One of the properties of a gas is its pressure. The **pressure, P, **is the force
exerted by the gas divided by the area on which the force is exerted. Pressure =
force/area Because of gravity our atmosphere exerts a downward force and therefore a
pressure on Earth's Surface. The SI unit of force is kg · m/s^{2} and is called
the *newton* (N). The SI unit of pressure is N/m^{2}. It is given the name **pascal
**(Pa) after Blaise Pascal, a French scientist. The pascal is a very small unit of
pressure and so pressures are usually given in kilopascals, (kPa). Chemists have
traditionally used two other units of pressure, based on the mercury barometer. A barometer is *an instrument for measuring the pressure of the
atmosphere. *Such a barometer can be made from a glass tube about one meter in length
that is closed at one end. The tube is completely filled with mercury and inverted into a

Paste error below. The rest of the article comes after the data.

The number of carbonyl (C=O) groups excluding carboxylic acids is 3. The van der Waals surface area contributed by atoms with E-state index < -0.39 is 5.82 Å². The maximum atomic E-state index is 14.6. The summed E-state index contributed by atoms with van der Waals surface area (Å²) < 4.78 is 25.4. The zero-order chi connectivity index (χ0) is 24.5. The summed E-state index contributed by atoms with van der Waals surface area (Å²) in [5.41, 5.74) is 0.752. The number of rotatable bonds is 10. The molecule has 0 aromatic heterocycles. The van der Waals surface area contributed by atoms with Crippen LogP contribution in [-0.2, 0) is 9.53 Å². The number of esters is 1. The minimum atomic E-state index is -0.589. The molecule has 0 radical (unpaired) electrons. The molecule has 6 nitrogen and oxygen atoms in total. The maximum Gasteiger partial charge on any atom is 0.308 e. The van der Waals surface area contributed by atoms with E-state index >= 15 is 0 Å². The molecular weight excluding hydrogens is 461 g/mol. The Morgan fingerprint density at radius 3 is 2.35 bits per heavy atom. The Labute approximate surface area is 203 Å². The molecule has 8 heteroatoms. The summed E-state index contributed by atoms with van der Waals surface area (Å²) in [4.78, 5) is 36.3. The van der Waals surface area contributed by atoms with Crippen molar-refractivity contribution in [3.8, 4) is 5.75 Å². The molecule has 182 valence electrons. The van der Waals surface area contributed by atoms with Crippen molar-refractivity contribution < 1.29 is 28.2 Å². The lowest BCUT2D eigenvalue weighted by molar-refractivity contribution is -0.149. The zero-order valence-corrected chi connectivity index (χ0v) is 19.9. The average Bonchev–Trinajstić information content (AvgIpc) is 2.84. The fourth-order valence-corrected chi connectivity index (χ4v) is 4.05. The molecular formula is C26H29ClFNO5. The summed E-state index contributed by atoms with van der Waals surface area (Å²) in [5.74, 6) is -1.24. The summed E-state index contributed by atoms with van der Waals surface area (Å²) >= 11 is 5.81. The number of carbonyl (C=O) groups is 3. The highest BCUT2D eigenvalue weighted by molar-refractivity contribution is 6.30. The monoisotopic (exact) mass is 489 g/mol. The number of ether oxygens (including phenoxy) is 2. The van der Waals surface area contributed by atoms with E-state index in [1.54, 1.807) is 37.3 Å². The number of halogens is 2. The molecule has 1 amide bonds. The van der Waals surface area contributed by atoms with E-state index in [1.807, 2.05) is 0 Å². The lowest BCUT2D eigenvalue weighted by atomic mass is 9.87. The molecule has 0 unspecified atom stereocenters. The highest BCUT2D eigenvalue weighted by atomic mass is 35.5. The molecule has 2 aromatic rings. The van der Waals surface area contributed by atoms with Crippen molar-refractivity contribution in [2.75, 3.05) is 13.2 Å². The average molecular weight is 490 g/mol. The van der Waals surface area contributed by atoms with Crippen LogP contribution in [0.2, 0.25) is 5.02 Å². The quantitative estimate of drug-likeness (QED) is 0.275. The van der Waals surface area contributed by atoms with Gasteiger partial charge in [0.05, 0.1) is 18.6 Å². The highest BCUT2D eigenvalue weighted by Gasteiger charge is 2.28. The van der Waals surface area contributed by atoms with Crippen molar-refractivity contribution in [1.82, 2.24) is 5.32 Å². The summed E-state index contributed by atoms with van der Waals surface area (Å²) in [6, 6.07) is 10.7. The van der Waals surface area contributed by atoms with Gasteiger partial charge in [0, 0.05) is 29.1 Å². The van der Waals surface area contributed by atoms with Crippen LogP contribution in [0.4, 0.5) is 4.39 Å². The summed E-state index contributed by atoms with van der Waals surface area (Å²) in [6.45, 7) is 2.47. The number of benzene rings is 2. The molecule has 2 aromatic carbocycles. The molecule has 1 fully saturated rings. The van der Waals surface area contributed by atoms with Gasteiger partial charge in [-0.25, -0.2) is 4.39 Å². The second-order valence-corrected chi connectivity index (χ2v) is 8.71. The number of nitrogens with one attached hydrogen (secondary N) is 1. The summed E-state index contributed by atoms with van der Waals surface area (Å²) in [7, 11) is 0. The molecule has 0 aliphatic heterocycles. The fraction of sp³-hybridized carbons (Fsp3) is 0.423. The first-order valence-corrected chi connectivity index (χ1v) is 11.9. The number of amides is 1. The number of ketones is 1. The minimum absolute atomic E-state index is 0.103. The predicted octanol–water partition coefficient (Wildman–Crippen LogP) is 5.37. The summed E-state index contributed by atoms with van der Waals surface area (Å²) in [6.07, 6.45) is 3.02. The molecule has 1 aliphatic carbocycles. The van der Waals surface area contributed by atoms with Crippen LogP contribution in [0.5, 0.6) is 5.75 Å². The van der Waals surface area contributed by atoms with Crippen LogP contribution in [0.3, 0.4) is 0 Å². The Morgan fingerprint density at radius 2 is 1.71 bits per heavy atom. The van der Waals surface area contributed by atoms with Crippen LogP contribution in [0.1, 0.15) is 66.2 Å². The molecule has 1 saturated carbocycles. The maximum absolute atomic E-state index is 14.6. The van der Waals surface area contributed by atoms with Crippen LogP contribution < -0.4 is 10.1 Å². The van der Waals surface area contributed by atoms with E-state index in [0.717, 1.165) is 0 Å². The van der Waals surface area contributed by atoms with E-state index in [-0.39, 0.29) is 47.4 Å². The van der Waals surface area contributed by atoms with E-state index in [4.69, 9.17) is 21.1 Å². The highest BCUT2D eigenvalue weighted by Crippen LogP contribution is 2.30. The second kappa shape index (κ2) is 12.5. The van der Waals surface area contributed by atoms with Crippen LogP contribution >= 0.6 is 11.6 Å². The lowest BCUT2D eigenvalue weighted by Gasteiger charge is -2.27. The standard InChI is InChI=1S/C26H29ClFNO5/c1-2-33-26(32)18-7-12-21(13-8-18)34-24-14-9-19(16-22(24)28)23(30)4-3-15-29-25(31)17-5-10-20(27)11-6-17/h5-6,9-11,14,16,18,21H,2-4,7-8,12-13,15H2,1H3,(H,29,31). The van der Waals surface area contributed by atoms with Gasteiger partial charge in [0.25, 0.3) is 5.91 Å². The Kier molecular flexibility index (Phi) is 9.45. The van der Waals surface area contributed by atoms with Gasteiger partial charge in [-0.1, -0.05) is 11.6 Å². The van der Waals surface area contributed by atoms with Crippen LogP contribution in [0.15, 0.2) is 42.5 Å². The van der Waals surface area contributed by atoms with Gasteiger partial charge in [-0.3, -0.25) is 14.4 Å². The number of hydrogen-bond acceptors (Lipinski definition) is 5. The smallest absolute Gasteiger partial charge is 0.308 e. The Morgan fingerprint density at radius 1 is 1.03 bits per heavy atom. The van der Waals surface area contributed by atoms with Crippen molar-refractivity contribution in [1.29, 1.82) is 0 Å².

container that has additional mercury. At sea level the mercury in the tube falls to a
height of about 760 mm above the level of mercury in the container. The height of the
mercury column is a measure of the pressure of the atmosphere. This height is used to
define a non-SI unit of pressure, which is **mmHg, or millimeters of mercury,** also
called the **torr** (after Evangelista Torricelli, the inventor in 1643 of the mercury
barometer.) The **atmosphere (atm) **is a related non-SI unit of pressure equal to
exactly 760 mmHg. A summary of the relationship among the units of pressure is:

1 atm = 760 mmHg = 760 torr = 1.01325 x 10^{5} Pa = 101.325 kPa = 14.7 lb/in^{2}